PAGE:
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Boehner's new bargaining chip? Debt ceiling

House Republicans signaled Thursday they were shifting their focus to duel with Democrats over the country's debt ceiling—a fight that could put America's econ
John Boehner
Speaker of the House John Boehner listens to House Republican colleagues speak at a press conference at the U.S. Capitol September 26, 2013 in Washington, DC.

House Republicans signaled Thursday they were shifting their focus to duel with Democrats over the country's debt ceiling—a fight that could put America's economy and financial markets at far greater risk than a short-term budget shutdown.

Though the possibility of a shutdown isn't off the table, House Speaker John Boehner downplayed its likelihood. "I do not expect that to happen," he told reporters Thursday morning.

That will depend, however, on whether Congress can successfully pass a budget extension before Sept. 30. The Senate is expected to pass a stopgap budget within the next day, stripped of the House's Obamacare defunding provision. Boehner insisted the House wouldn't accept such a bill, but he also declined to give any details on what they might demand instead. Given the tight timeframe, if the House attaches anything that Senate Democrats find objectionable, Congress could run out of time and trigger at least a short-term shutdown.

Even as Republican Sen. Ted Cruz grabbed headlines for his 21-hour stand against Obamacare over the short-term budget, other members of the GOP's rank and file have set their sights elsewhere.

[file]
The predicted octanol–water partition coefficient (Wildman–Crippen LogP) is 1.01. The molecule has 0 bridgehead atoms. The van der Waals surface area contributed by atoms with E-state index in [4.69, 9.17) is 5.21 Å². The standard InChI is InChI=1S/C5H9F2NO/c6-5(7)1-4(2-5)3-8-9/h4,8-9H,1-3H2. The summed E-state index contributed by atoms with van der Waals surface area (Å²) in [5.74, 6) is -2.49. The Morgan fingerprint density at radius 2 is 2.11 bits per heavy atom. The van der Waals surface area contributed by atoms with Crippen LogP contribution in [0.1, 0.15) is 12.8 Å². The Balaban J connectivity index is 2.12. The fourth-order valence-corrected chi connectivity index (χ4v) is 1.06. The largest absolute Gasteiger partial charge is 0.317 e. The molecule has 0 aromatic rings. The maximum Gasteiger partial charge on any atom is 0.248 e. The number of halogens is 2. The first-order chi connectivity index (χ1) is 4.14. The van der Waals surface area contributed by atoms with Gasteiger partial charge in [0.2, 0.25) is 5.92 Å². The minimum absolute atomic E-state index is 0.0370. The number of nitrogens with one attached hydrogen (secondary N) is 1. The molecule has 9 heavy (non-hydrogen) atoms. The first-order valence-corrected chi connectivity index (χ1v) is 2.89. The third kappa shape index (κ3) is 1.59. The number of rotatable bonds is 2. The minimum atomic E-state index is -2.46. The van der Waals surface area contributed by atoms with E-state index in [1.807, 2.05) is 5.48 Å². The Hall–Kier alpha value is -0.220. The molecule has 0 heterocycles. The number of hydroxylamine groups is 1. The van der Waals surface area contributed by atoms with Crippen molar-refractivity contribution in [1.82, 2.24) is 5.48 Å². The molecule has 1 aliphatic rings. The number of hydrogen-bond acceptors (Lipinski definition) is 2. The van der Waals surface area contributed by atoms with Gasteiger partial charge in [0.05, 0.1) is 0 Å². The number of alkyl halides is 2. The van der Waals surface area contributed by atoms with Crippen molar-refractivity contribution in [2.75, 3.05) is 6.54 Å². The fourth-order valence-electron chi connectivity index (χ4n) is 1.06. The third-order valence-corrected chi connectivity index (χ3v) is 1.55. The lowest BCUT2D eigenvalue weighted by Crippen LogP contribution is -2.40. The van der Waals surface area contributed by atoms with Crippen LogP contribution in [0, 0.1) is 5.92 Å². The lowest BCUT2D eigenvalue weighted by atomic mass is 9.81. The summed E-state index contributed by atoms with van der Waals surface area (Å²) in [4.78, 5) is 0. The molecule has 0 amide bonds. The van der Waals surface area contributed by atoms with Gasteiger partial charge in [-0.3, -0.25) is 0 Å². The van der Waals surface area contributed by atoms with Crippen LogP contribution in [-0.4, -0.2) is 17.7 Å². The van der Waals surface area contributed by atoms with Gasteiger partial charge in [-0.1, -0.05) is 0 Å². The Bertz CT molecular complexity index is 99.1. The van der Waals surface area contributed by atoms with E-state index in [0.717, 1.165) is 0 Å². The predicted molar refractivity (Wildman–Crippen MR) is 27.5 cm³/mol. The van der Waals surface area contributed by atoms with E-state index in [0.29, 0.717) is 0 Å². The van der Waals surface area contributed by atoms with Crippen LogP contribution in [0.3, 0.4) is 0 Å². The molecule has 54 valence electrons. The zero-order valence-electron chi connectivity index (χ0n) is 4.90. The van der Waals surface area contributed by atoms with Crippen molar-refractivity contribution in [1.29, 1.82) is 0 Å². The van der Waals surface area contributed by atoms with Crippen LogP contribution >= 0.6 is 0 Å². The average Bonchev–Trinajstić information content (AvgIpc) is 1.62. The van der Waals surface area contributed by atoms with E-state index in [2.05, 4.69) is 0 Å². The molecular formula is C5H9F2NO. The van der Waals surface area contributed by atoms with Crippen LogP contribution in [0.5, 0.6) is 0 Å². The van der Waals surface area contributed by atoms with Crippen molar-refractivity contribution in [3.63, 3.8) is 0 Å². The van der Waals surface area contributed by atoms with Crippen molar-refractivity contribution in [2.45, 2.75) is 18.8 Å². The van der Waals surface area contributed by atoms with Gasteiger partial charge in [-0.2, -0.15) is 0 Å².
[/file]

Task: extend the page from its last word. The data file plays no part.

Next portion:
Leaving a House GOP caucus meeting on Thursday morning, many members agreed the debt ceiling could be a better negotiating chip than a shutdown, much as Boehner has previously argued. The government is expected to run out of cash Oct. 17 to pay its bills unless the debt-ceiling is raised. House GOP leaders are now finalizing a laundry list of demands for raising the debt ceiling, including everything from an Obamacare delay and the Keystone pipeline to overhauling Dodd-Frank and re-writing coal regulations, according to a outline obtained by the National Review.

Already loathe to touch Obamacare, Democrats will be even less likely to engage over the GOP's extravagant list of demands, many of which would do little to curb the deficit. But within the House GOP caucus, there is new enthusiasm about using the debt-ceiling as the major vehicle for change. "All you have to do is look at the polling on it," said Rep. Blaine Luetkemeyer, a Missouri Republican. "The American public believes they do not want to shut the government down over Obamacare funding. They would be willing to do the fight with regards to the debt limit."

A new Bloomberg poll shows that 61% of Americans believe it's “right to require spending cuts when the debt ceiling is raised even if it risks default," contrary to President Obama's demand for a "clean" hike without conditions attached. By contrast, a CBS News/New York Times poll shows that 80% of Americans oppose using a government shutdown to negotiate.

Fear of 'black swan' economic devastation 

A default, however, would be far more devastating to the country's economy and well-being than a shutdown. While the country has been through 17 shutdowns in its history, it has never defaulted in this way over Treasury debt—and neither has any other advanced, industrialized economy in the world. That's struck fear in the heart of economists, financial analysts, and others who warn the ripple effect of a default would be severe and dangerously unpredictable—a "black swan" event, as one former Republican budget staffer put it.